To troubleshoot your plugins, keep the default theme activated, go to your plugins page, click “All” to show all plugins.

In the bulk actions menu, select “deactivate” then check the first box in the plugin navigation menu to select all plugins. Click “Apply” and all your plugins will be deactivated.

With all your plugins disabled, load a post in edit mode to see if the revisions tab appears.

If it does, use trial and error troubleshooting by activating each plugin one at a time, refreshing your post editor screen to see if the revisions load.

It is not uncommon for a theme, or a plugin update to interfere with the normal functioning of WordPress.

 

Consider adding a rollback plugin for future use

While you’re on the plugins page, consider adding a rollback function using the WP Rollback plugin.

Whilst worthless after a theme or plugin update breaks your site, you can install the WP Rollback plugin to roll back your plugins or themes to an older version that worked pre-updating.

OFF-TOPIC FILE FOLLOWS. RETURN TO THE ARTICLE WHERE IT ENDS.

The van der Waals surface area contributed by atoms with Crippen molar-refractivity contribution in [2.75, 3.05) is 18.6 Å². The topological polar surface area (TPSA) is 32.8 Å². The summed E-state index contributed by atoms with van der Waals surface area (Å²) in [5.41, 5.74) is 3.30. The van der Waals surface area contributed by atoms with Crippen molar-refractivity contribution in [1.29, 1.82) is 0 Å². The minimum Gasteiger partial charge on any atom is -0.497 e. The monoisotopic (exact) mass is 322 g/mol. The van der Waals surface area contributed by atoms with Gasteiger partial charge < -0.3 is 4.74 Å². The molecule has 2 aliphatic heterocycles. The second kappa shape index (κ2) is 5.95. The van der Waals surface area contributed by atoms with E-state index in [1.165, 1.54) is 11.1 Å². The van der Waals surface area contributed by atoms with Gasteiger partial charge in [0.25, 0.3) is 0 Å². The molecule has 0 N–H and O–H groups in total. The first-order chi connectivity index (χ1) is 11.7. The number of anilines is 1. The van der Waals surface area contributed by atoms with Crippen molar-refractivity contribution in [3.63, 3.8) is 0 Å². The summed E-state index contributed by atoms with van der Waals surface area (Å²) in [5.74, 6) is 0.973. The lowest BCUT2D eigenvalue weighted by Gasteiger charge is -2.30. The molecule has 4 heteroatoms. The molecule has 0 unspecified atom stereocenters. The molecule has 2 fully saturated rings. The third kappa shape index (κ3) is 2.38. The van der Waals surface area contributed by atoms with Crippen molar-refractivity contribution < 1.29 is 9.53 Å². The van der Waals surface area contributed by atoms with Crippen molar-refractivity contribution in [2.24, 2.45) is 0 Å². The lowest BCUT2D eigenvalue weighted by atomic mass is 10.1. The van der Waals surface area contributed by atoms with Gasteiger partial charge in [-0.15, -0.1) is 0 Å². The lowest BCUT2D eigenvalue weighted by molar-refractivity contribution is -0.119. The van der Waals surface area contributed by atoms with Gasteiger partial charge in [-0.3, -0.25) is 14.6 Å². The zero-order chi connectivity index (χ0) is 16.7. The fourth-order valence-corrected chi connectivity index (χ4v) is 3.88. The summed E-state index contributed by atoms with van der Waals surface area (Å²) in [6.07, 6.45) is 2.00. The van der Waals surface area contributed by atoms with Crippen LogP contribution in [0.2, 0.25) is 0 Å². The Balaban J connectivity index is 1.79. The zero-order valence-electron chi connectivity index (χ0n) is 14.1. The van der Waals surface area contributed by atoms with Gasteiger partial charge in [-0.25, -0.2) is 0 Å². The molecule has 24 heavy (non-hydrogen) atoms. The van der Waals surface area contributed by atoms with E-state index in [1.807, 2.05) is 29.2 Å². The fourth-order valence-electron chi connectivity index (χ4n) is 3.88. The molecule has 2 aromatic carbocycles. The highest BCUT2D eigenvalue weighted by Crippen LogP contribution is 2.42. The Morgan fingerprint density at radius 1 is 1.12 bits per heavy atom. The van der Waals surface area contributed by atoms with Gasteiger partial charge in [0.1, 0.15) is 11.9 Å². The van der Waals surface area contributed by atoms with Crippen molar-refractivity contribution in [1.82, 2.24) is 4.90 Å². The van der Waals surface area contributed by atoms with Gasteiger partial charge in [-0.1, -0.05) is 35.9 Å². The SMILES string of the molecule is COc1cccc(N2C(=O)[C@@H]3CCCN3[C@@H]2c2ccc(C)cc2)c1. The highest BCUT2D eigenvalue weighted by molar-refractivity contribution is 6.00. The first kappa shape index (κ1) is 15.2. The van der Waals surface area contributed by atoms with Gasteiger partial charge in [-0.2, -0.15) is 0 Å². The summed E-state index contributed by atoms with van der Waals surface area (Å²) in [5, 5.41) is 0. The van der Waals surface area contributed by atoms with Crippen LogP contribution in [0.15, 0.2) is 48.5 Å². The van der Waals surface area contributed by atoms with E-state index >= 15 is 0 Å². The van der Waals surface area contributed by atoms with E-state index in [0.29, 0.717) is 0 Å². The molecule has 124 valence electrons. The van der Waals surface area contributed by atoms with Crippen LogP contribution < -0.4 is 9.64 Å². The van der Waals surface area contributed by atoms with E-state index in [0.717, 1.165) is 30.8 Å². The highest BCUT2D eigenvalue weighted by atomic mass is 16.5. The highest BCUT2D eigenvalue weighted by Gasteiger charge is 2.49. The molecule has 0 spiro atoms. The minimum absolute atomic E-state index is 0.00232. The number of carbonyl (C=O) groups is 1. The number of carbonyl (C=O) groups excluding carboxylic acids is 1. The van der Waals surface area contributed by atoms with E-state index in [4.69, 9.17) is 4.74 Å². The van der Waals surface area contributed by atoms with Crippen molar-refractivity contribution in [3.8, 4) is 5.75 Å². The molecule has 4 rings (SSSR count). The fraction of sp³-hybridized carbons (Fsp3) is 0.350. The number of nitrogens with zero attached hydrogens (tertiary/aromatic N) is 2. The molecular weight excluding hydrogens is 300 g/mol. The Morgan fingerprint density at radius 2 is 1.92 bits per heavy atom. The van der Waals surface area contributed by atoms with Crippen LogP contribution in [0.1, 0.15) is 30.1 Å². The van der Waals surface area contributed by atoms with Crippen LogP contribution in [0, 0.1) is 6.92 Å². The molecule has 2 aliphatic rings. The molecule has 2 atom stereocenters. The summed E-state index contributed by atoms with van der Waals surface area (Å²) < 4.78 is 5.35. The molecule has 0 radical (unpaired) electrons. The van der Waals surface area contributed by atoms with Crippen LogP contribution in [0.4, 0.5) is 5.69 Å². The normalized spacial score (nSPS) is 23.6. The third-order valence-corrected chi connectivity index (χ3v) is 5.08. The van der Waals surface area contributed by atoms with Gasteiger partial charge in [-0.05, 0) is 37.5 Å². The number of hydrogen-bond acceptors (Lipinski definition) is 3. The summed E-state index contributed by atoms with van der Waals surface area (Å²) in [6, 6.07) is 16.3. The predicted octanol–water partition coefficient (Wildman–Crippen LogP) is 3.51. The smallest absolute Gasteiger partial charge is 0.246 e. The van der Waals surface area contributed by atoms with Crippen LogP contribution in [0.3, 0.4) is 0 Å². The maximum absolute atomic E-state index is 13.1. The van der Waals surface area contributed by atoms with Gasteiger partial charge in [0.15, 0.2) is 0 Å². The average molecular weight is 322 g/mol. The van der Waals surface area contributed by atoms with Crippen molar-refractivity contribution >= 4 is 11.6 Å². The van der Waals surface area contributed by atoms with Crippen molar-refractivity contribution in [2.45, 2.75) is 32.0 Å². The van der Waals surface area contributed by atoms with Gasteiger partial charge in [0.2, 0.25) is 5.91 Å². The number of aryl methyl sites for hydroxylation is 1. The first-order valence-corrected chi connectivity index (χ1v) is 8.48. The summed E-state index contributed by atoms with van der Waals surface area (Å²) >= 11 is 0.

That can save a repeat episode of the same in the future.

 

3. Not all your post details are auto-saved in revision history

There is a chance you’re expecting a bit too much from WP. The WordPress autosave feature for your revision history doesn’t save every detail.

Its purpose is to save the bulk of your workload in the event of browser crashes or network outages while you’re working in the back-end.

That’s the post or page title, the body content, and the post excerpt. The areas you’re likely to spend the most time editing.

All other changes made to the meta details aren’t autosaved.

Changes that don’t autosave include tags, category changes, featured images, and any information you paste into the likes of Yoast SEO meta description text boxes.

The same applies to changes made in WooCommerce to product pricing, shipping rates or any other field that’s not the main body, a title, or an excerpt. Same for every custom post type.

 

4. Your web hosting provider doesn’t allow it

Some of the biggest names in the managed WordPress hosting sector disable autosave by default.

The reason it’s disabled is to improve performance by saving on bandwidth resources. Some hosting companies will enable it if you ask them, others just flat out refuse.